Professional Portfolio

Our resume, cover letter, statement of purpose, and Curriculum Vitae (CV) guides can help you start the writing process.

Cover Letters

A cover letter is a one-page document that allows you to express interest in a specific opportunity by showcasing your relevant experience and expertise. The cover letter takes the form of a professional letter, in both formatting and writing style. A cover letter should be descriptive and targeted to the specific opportunity; it is your best chance to demonstrate your qualifications.


A resume is a one-page document that allows you to introduce yourself and your accomplishments to potential employers, graduate school recruiters, scholarship committees, and other individuals you will meet as you make career and academic plans. It is one of the most important tools you have in your job search and is worth investing significant time and care in developing.

Curriculum Vitae

A curriculum vitae (CV) is a document that is similar to, but not identical to, a resume. It is similar because it communicates your relevant accomplishments to an audience. It is different in its audience, content, and structure. A CV is a long-form description of your academic research and other relevant academic experience, intended for a primarily academic audience. The CV is a document that showcases your experiences as a scholar and is most often used for applying for academic positions or opportunities.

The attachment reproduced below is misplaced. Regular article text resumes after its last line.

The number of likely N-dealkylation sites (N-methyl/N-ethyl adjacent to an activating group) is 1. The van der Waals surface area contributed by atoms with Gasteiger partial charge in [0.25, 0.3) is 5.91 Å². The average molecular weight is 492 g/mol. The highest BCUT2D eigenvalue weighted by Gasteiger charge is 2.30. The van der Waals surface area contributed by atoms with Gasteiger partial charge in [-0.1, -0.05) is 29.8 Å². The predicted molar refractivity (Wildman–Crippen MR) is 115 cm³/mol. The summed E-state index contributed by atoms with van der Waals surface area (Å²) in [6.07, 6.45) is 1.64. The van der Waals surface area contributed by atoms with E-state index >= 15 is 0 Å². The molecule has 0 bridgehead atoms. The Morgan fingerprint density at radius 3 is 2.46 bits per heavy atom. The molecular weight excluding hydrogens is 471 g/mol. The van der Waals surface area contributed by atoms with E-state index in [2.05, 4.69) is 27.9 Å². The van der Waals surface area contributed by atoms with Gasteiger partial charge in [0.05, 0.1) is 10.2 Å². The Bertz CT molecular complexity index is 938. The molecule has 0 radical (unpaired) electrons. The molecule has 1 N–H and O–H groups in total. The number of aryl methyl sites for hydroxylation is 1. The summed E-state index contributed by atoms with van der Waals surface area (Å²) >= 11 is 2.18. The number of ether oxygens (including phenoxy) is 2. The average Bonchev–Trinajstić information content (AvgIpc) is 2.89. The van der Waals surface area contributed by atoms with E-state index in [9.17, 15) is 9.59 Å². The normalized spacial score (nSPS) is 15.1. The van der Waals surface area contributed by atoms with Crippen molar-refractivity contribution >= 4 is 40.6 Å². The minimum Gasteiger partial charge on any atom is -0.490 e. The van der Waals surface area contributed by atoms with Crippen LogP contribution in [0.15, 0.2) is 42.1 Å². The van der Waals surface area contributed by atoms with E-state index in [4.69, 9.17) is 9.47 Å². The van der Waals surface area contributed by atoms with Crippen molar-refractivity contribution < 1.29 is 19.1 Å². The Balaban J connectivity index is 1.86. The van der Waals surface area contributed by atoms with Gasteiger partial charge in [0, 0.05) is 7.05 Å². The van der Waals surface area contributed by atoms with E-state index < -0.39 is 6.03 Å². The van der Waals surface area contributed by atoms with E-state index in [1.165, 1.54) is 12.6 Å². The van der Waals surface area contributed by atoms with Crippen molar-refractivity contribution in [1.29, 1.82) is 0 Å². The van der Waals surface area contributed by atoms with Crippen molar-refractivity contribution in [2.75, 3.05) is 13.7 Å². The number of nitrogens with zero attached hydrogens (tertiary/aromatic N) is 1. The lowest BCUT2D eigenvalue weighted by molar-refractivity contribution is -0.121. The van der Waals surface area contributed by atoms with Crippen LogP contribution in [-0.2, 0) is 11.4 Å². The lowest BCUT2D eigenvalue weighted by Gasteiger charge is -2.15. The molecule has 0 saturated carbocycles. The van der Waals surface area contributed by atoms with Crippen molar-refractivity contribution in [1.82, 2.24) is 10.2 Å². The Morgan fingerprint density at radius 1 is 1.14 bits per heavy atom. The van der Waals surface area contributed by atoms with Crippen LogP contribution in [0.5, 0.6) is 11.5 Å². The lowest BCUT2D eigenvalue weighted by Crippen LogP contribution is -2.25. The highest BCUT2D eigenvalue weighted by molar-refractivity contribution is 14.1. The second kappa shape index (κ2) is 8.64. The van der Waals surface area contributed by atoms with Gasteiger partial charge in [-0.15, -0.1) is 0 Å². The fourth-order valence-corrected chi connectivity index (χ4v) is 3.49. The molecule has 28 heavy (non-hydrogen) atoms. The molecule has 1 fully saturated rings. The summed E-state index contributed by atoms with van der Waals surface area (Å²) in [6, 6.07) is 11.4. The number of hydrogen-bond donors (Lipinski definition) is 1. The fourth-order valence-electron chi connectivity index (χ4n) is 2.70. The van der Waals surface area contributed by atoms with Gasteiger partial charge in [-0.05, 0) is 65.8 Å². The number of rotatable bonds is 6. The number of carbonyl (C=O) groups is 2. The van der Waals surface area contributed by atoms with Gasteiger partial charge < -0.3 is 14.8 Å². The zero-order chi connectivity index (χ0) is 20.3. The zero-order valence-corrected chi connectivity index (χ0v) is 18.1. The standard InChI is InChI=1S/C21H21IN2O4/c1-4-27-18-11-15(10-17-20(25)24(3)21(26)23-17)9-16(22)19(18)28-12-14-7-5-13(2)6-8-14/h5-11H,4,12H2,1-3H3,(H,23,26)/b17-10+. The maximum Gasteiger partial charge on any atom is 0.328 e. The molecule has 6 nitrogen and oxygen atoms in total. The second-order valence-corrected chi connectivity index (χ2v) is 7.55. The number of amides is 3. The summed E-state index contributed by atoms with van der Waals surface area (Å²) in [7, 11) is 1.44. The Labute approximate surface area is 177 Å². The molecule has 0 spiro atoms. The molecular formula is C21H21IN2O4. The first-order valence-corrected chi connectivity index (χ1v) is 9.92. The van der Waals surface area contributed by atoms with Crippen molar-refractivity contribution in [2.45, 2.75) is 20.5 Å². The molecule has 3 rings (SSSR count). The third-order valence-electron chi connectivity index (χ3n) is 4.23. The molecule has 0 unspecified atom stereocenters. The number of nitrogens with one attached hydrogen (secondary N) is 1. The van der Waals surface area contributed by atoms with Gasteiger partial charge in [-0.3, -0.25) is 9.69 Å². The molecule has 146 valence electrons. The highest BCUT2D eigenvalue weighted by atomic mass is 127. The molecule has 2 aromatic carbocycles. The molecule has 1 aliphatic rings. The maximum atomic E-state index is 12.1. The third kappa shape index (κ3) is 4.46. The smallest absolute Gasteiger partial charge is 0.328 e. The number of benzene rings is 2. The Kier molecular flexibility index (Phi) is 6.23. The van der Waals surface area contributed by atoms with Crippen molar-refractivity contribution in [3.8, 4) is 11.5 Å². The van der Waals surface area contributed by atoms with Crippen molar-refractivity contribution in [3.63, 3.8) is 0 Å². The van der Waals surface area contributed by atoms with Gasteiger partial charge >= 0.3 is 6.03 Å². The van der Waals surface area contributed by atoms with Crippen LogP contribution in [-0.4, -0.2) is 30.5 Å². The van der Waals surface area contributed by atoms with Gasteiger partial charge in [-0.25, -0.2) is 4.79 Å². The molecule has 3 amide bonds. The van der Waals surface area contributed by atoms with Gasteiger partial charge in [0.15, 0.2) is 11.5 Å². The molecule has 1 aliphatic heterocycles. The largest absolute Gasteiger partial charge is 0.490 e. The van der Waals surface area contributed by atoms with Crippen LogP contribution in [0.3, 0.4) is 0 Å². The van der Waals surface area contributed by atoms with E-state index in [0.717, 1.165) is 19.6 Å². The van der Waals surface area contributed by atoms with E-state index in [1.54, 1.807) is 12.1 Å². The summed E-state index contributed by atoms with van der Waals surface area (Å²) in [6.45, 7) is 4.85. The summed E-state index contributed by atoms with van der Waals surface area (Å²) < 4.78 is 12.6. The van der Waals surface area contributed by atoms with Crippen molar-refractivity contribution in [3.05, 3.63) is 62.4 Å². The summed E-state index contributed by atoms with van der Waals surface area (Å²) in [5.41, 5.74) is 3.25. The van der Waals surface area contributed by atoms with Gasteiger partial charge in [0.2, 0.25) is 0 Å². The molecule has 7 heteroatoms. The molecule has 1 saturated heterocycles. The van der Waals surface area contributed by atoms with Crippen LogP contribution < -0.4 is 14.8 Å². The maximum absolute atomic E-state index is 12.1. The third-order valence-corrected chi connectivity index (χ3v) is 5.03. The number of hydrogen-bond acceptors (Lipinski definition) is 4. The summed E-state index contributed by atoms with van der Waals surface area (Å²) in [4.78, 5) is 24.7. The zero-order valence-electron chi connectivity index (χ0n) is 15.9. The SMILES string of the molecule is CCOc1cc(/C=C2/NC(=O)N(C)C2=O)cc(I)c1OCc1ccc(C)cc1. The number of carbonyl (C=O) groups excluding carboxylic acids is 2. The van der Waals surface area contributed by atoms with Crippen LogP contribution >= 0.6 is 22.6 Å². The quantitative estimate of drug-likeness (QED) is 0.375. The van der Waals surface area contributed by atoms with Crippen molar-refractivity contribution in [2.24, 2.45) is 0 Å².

Statement of Purpose

A statement of purpose, sometimes called a personal statement, is an opportunity to provide a narrative to a graduate school, competitive fellowship, scholarship, or an employer about your career trajectory. Successful personal statements share why you are interested in your field, what experiences you have both inside and outside of the classroom, and how this opportunity will help you to develop further in your career.


As you begin applying for opportunities, people who can act as positive references can help you to share more about your background and skills. While anyone can be a reference for you, good references are often mentors or advisors. For professional and academic references, ask professors or major advisors who know you well and former or current supervisors. For personal references, ask former teachers, faith community leaders, and family friends.


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